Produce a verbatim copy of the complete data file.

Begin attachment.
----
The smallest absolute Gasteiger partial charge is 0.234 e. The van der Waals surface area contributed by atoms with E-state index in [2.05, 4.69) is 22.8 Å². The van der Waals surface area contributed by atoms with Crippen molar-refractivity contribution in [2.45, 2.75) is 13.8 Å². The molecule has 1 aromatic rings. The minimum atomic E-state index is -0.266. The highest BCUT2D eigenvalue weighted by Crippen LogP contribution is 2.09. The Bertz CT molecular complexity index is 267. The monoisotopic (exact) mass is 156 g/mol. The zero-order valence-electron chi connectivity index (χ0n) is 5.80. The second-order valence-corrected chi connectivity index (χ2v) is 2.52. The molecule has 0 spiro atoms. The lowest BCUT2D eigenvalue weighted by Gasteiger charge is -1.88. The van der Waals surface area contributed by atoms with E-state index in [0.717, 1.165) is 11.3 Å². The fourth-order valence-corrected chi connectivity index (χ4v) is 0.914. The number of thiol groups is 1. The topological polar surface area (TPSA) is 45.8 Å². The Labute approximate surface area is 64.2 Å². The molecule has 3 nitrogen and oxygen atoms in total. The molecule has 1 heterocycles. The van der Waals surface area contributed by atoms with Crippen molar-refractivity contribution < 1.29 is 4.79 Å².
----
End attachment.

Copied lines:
The smallest absolute Gasteiger partial charge is 0.234 e. The van der Waals surface area contributed by atoms with E-state index in [2.05, 4.69) is 22.8 Å². The van der Waals surface area contributed by atoms with Crippen molar-refractivity contribution in [2.45, 2.75) is 13.8 Å². The molecule has 1 aromatic rings. The minimum atomic E-state index is -0.266. The highest BCUT2D eigenvalue weighted by Crippen LogP contribution is 2.09. The Bertz CT molecular complexity index is 267. The monoisotopic (exact) mass is 156 g/mol. The zero-order valence-electron chi connectivity index (χ0n) is 5.80. The second-order valence-corrected chi connectivity index (χ2v) is 2.52. The molecule has 0 spiro atoms. The lowest BCUT2D eigenvalue weighted by Gasteiger charge is -1.88. The van der Waals surface area contributed by atoms with E-state index in [0.717, 1.165) is 11.3 Å². The fourth-order valence-corrected chi connectivity index (χ4v) is 0.914. The number of thiol groups is 1. The topological polar surface area (TPSA) is 45.8 Å². The Labute approximate surface area is 64.2 Å². The molecule has 3 nitrogen and oxygen atoms in total. The molecule has 1 heterocycles. The van der Waals surface area contributed by atoms with Crippen molar-refractivity contribution < 1.29 is 4.79 Å².